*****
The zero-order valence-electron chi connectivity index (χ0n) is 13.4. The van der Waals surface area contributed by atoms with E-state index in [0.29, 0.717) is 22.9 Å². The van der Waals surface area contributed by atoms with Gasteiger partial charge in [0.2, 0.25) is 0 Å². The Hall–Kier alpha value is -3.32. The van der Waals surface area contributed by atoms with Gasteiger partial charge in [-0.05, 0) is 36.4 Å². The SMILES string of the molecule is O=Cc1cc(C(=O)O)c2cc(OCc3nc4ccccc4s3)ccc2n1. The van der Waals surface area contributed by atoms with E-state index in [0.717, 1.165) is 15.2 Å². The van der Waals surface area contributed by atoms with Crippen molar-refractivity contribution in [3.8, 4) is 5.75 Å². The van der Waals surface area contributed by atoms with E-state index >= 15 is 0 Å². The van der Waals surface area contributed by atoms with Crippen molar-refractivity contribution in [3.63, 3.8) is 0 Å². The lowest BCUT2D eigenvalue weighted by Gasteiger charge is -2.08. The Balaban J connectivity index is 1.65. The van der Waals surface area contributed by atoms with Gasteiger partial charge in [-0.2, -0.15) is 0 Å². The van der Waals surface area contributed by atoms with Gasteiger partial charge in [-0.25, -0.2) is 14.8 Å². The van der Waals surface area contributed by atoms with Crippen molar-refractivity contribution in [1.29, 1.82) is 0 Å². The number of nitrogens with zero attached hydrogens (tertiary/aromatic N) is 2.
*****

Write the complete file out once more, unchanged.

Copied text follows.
The zero-order valence-electron chi connectivity index (χ0n) is 13.4. The van der Waals surface area contributed by atoms with E-state index in [0.29, 0.717) is 22.9 Å². The van der Waals surface area contributed by atoms with Gasteiger partial charge in [0.2, 0.25) is 0 Å². The Hall–Kier alpha value is -3.32. The van der Waals surface area contributed by atoms with Gasteiger partial charge in [-0.05, 0) is 36.4 Å². The SMILES string of the molecule is O=Cc1cc(C(=O)O)c2cc(OCc3nc4ccccc4s3)ccc2n1. The van der Waals surface area contributed by atoms with E-state index in [0.717, 1.165) is 15.2 Å². The van der Waals surface area contributed by atoms with Crippen molar-refractivity contribution in [3.8, 4) is 5.75 Å². The van der Waals surface area contributed by atoms with E-state index >= 15 is 0 Å². The van der Waals surface area contributed by atoms with Crippen molar-refractivity contribution in [3.63, 3.8) is 0 Å². The lowest BCUT2D eigenvalue weighted by Gasteiger charge is -2.08. The Balaban J connectivity index is 1.65. The van der Waals surface area contributed by atoms with Gasteiger partial charge in [-0.2, -0.15) is 0 Å². The van der Waals surface area contributed by atoms with Gasteiger partial charge in [-0.25, -0.2) is 14.8 Å². The van der Waals surface area contributed by atoms with Crippen molar-refractivity contribution in [1.29, 1.82) is 0 Å². The number of nitrogens with zero attached hydrogens (tertiary/aromatic N) is 2.